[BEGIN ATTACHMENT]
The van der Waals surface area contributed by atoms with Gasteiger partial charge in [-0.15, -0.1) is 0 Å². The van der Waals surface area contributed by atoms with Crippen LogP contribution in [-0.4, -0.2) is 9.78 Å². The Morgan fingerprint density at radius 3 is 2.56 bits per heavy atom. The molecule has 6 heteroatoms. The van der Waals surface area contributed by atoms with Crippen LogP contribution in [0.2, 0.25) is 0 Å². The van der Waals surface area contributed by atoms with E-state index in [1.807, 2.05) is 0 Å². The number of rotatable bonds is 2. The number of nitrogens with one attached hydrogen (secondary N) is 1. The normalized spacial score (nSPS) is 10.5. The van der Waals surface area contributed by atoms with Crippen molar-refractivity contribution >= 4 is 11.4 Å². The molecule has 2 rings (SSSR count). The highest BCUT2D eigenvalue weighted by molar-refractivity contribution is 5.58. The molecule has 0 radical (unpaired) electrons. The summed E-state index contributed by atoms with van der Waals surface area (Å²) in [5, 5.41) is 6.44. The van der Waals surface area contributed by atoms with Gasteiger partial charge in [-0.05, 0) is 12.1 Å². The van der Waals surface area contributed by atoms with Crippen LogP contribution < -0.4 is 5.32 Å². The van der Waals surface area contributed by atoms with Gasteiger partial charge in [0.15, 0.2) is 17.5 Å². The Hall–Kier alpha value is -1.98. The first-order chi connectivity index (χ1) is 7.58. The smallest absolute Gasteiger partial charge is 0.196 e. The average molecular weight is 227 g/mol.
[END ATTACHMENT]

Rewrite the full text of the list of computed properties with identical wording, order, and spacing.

The van der Waals surface area contributed by atoms with Gasteiger partial charge in [-0.15, -0.1) is 0 Å². The van der Waals surface area contributed by atoms with Crippen LogP contribution in [-0.4, -0.2) is 9.78 Å². The Morgan fingerprint density at radius 3 is 2.56 bits per heavy atom. The molecule has 6 heteroatoms. The van der Waals surface area contributed by atoms with Crippen LogP contribution in [0.2, 0.25) is 0 Å². The van der Waals surface area contributed by atoms with E-state index in [1.807, 2.05) is 0 Å². The number of rotatable bonds is 2. The number of nitrogens with one attached hydrogen (secondary N) is 1. The normalized spacial score (nSPS) is 10.5. The van der Waals surface area contributed by atoms with Crippen molar-refractivity contribution >= 4 is 11.4 Å². The molecule has 2 rings (SSSR count). The highest BCUT2D eigenvalue weighted by molar-refractivity contribution is 5.58. The molecule has 0 radical (unpaired) electrons. The summed E-state index contributed by atoms with van der Waals surface area (Å²) in [5, 5.41) is 6.44. The van der Waals surface area contributed by atoms with Gasteiger partial charge in [-0.05, 0) is 12.1 Å². The van der Waals surface area contributed by atoms with Crippen LogP contribution < -0.4 is 5.32 Å². The van der Waals surface area contributed by atoms with Gasteiger partial charge in [0.15, 0.2) is 17.5 Å². The Hall–Kier alpha value is -1.98. The first-order chi connectivity index (χ1) is 7.58. The smallest absolute Gasteiger partial charge is 0.196 e. The average molecular weight is 227 g/mol.